• Traverse City also a drive from Sleeping Bear, but gives you access to the Grand Traverse Bay and the shopping/food scene of a bigger town.
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Empire Bluffs Trail

Week in the Lakeshore:

 Adventure:

  • Backpack the Manitous: Intermediate. North and South Manitou both offer backpacking loops, lighthouses, ghost towns, and wilderness.
  • Kayak/Tube the Platte River: Beginner. On a sunny day, rent a tube and tube down the crystal clear and sandy Platte into Lake Michigan.
  • Hike Clay Cliffs Natural Area: A lesser known loop with a Lake Michigan overlook and June wildflowers, this 1.5 mile trail is a great way to escape the crowds of the National Park.
  • Bike the Sleeping Bear Heritage Trail: Intermediate. While only sections of the trail are complete currently, the Heritage Trail allows bikers to access various attractions in the Sleeping Bear area without a car.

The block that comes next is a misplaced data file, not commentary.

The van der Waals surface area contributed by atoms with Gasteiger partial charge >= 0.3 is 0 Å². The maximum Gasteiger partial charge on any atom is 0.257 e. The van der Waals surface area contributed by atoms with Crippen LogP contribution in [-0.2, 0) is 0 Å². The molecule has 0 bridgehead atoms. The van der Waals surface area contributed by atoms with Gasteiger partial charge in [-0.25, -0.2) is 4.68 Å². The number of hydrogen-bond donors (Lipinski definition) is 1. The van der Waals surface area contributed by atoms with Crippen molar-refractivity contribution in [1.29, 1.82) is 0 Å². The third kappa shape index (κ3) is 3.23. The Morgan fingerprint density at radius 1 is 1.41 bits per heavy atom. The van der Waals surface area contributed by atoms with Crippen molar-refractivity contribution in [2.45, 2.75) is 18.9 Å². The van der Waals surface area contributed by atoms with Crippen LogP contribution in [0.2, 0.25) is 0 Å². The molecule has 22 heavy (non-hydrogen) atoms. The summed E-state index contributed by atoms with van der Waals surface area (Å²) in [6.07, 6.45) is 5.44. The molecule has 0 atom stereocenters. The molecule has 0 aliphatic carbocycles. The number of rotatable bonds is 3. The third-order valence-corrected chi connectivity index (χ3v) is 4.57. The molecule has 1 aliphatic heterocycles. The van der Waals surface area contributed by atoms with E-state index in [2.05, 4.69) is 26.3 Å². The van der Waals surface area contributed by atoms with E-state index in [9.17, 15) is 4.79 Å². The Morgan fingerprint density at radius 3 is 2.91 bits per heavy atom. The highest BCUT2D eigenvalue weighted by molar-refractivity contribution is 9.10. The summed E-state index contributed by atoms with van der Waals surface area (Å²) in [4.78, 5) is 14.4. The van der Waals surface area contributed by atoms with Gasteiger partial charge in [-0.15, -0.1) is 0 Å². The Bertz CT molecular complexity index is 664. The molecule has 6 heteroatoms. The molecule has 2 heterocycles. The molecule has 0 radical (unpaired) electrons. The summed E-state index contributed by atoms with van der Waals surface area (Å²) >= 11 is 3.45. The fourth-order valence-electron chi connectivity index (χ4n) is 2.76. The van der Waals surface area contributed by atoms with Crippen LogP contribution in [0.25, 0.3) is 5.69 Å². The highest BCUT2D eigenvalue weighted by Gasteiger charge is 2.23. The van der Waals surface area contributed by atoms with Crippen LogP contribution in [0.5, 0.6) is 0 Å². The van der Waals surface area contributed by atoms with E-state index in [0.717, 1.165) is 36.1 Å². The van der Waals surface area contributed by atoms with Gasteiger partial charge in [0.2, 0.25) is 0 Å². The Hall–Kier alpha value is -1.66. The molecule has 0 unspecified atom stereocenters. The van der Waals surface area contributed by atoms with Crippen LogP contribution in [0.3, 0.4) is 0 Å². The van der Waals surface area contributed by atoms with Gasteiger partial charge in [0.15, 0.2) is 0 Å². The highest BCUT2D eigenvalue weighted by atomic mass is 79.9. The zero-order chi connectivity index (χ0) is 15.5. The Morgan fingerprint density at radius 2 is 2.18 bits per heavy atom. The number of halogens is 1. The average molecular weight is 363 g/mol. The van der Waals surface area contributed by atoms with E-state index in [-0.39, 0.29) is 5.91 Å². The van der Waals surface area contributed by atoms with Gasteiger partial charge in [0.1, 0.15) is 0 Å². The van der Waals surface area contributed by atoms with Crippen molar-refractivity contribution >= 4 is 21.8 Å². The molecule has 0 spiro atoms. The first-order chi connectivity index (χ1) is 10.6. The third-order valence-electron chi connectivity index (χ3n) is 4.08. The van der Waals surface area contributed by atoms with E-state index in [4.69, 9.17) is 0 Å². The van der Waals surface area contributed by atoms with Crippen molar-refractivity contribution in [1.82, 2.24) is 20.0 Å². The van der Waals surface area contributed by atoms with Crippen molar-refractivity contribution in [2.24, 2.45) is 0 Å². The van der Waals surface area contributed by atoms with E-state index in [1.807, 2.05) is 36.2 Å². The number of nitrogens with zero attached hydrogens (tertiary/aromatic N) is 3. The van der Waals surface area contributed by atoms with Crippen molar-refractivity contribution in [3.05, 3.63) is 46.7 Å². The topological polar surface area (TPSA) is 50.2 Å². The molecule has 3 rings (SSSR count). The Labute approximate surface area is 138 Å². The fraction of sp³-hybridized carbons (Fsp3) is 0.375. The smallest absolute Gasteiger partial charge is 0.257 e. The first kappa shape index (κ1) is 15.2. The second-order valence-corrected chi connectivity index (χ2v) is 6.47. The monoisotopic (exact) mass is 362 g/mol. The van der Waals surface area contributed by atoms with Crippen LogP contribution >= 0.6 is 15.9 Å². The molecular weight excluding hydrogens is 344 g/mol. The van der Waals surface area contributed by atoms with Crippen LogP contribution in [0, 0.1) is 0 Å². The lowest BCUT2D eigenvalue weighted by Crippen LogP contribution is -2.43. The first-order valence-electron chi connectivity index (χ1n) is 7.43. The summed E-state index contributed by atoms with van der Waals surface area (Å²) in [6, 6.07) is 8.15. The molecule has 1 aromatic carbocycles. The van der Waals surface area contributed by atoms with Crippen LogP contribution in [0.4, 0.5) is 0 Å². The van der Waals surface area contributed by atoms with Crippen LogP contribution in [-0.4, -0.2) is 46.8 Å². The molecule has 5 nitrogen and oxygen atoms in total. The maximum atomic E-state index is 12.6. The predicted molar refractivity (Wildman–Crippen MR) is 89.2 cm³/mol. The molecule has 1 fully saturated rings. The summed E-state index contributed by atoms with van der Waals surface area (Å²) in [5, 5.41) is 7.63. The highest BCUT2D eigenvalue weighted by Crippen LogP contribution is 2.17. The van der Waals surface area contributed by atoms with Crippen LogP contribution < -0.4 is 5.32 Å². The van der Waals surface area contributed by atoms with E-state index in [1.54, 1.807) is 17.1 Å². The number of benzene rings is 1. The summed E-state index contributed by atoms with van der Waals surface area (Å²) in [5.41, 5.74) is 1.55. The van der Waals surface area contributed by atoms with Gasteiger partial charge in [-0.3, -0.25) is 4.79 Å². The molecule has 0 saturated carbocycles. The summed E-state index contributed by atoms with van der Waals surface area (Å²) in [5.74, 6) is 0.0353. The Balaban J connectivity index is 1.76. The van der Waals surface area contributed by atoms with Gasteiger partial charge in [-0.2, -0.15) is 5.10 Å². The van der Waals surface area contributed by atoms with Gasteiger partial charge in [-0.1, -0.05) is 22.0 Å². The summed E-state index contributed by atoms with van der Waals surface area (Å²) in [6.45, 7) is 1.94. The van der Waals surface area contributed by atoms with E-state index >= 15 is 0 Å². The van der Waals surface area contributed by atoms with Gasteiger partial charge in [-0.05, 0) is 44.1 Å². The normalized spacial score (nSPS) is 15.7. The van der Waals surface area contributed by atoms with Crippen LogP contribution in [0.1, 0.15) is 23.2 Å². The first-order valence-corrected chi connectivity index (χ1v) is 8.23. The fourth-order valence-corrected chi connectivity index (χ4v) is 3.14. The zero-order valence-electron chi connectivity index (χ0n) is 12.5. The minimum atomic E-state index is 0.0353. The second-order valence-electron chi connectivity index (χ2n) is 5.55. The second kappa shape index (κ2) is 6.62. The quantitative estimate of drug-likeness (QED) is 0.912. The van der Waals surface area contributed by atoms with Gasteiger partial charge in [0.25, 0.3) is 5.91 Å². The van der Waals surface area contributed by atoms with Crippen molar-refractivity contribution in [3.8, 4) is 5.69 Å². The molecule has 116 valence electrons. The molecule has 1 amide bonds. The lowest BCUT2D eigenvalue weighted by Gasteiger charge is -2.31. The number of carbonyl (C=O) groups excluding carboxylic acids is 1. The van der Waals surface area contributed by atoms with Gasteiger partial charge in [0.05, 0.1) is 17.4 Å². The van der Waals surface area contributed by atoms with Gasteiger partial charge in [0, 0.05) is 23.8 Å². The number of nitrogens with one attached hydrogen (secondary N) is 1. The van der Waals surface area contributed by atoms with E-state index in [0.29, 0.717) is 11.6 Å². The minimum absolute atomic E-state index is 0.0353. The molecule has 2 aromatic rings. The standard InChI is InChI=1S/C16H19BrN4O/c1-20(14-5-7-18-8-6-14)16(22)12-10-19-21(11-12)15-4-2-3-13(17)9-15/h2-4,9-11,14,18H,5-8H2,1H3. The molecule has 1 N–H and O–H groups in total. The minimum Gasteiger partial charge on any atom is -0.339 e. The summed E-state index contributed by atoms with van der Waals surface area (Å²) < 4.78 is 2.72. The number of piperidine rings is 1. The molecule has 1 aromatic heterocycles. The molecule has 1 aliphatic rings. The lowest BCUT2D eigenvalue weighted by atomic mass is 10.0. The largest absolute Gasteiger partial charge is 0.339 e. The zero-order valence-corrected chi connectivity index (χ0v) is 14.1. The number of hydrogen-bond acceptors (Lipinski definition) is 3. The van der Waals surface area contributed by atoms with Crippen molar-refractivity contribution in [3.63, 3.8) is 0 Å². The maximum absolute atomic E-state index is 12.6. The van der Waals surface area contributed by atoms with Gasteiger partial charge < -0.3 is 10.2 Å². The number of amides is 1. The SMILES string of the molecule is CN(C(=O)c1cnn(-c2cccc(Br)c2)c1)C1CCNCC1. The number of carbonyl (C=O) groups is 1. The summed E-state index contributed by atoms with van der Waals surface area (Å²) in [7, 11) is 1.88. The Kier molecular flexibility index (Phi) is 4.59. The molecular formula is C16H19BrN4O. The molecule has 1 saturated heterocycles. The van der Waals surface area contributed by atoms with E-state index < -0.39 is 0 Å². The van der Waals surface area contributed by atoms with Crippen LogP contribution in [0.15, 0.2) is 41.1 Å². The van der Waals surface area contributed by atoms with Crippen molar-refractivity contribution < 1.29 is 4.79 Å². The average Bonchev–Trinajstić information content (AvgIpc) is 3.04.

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Snow in the Lakeshore

Winter:

Winter sees a drop off in visitors to the Lakeshore as people either flee South or hibernate. What that really means is more Lakeshore for you!

  • Snowshoe the Scenic Drive: The whole scenic drive is about 12 miles, but it’s about a four-mile snowshoe out to Overlook Nine. Dress warm, and wear wool not cotton. Cotton doesn’t stay warn when wet.
  • Sled the dunes: Permitted at the Dune Climb when snow covered. It’s a long hike up, but a super fun ride down!
  • Snowshoe Empire Bluffs Trail
  • Cross Country Ski Alligator Hill
  • Freeze to Death: The best winter activity in the National Lake shore is probably to get frostbite or hypothermia. #PureMichigan
  • Platte River Campground is open year round, with both RV and tent sites. Backpacking site also available.

Notes:

*None of these are affiliate links; all are honest opinions based on my experiences in the area.

**Dune erosion: every time a person decides to walk down the dunes they take sand down to the waterline with them. In the summer, several hundred people do this a day. The result is the dunes get worn down, dune grass can’t grow to stabilize the sand, and wildflowers won’t take hold. It hurts the ecosystem you are there to appreciate.